Telling Like It Is
I told a Rob Kalin story yesterday and I am going to start this post with another one. When Rob left Etsy for the second time, it fell to me to tell everyone what was happening at the company’s all hands meeting. I asked Rob what he wanted me to tell the several hundred employees who would assemble to hear the news. Often there is a story concocted about the founder or CEO wanting to step back, take more time with their family, needing a break, etc. And so I wanted Rob to tell me how he wanted this story told.
Rob said “Tell them you fired me. They will know anyway. You might as well tell them the truth.” So that’s what I did, with empathy, respect, and appreciation for Rob and his work. It went well. The team was happy that I was being straight with them. I then handed the stage to Chad who took it from there and has been doing a great job ever since.
I don’t tell that story to bring up old unhappy times. Although it may for some. I tell it because Rob had the courage to allow me to tell it like it is.
And yesterday Chris Poole told it like it is. With a blog post that is simple, honest, and sad. He made the decision that our portfolio company Canvas has failed. Running out of money is always the thing that brings this moment of reality. But so often an acquihire is arranged, or the company is put on mothballs, or you just stop hearing about the company. The story of failure is buried.
I prefer the way Chris did it. We tried, it didn’t work, we failed.
The truth is, as Chris explained in his post, that the first product Canvas was a failure. The pivot to DrawQuest came too late, took too long, and now DrawQuest is a succeeding product inside a failing company. I know that Chris is going to try to find a way to keep DrawQuest going. It’s got 400,000 people who use it every month and 25,000 people who use it every day. But it has not monetized particularly well and the Company hasn’t found a good way to inject virality into the product so it can spread without expensive marketing dollars. If you know of a good home or a good steward for DrawQuest, email me. There is a contact link in the footer of this blog that will send me an email.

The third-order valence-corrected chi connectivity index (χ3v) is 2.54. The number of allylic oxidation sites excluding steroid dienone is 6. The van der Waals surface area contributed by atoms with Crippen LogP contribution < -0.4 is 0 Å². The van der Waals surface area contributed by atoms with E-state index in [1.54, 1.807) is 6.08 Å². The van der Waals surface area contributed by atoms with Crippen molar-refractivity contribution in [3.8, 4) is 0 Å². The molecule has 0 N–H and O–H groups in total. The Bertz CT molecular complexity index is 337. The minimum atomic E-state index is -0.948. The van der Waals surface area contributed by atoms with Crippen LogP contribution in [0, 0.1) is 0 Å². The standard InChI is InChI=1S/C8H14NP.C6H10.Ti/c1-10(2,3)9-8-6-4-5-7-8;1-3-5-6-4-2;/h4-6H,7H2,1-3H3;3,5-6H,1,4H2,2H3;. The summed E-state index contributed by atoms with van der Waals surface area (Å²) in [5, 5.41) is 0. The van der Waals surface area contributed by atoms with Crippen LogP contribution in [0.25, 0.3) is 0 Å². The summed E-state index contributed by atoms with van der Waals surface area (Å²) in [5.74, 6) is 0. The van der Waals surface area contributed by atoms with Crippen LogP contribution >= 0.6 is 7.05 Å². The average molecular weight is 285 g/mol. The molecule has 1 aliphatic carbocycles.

Chris says he is going to blog about the things he learned from this experience. Chris hates writing. But I think he will do this, as therapy for him, and as a post mortem for him and everyone else. So pay attention to his blog, subscribe to his RSS, or follow it on Tumblr.
Like his post yesterday, I expect Chris will continue to tell it like it is.
I’m a big believer in telling it like it is and really liked how Chris did this as well.I took this same approach when I shut down Statsfeed and when I shut down Knowabout It…neither was venture backed but both had significant personal time/money involved (and at least some acquihire interest).Both times it was *very* painful getting to that point…but eventually you reach a pull the bandaid off moment and then once you do it, the world immediately feels like a better and happier place.Still – I hope I *never* have to do it again…
so many things are like that. removing a bad hire is like that too.